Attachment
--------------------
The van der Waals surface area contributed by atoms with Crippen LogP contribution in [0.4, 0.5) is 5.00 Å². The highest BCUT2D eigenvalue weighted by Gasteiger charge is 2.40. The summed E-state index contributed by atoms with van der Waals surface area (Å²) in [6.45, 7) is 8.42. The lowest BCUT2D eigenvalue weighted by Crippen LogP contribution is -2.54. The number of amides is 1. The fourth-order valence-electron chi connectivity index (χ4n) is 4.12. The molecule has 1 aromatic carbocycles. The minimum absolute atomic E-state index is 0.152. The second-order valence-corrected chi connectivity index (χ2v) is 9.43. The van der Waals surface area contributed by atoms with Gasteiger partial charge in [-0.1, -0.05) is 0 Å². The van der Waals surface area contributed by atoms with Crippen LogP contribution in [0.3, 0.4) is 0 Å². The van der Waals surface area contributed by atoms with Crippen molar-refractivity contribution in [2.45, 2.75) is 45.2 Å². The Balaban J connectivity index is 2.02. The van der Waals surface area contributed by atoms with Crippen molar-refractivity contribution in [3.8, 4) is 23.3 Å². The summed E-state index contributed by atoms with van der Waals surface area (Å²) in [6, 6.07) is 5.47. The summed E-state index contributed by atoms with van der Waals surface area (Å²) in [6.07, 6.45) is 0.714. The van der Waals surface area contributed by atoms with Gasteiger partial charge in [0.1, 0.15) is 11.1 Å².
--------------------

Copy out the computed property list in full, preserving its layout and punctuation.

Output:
The van der Waals surface area contributed by atoms with Crippen LogP contribution in [0.4, 0.5) is 5.00 Å². The highest BCUT2D eigenvalue weighted by Gasteiger charge is 2.40. The summed E-state index contributed by atoms with van der Waals surface area (Å²) in [6.45, 7) is 8.42. The lowest BCUT2D eigenvalue weighted by Crippen LogP contribution is -2.54. The number of amides is 1. The fourth-order valence-electron chi connectivity index (χ4n) is 4.12. The molecule has 1 aromatic carbocycles. The minimum absolute atomic E-state index is 0.152. The second-order valence-corrected chi connectivity index (χ2v) is 9.43. The van der Waals surface area contributed by atoms with Gasteiger partial charge in [-0.1, -0.05) is 0 Å². The van der Waals surface area contributed by atoms with Crippen LogP contribution in [0.3, 0.4) is 0 Å². The van der Waals surface area contributed by atoms with Crippen molar-refractivity contribution in [2.45, 2.75) is 45.2 Å². The Balaban J connectivity index is 2.02. The van der Waals surface area contributed by atoms with Crippen molar-refractivity contribution in [3.8, 4) is 23.3 Å². The summed E-state index contributed by atoms with van der Waals surface area (Å²) in [6, 6.07) is 5.47. The summed E-state index contributed by atoms with van der Waals surface area (Å²) in [6.07, 6.45) is 0.714. The van der Waals surface area contributed by atoms with Gasteiger partial charge in [0.1, 0.15) is 11.1 Å².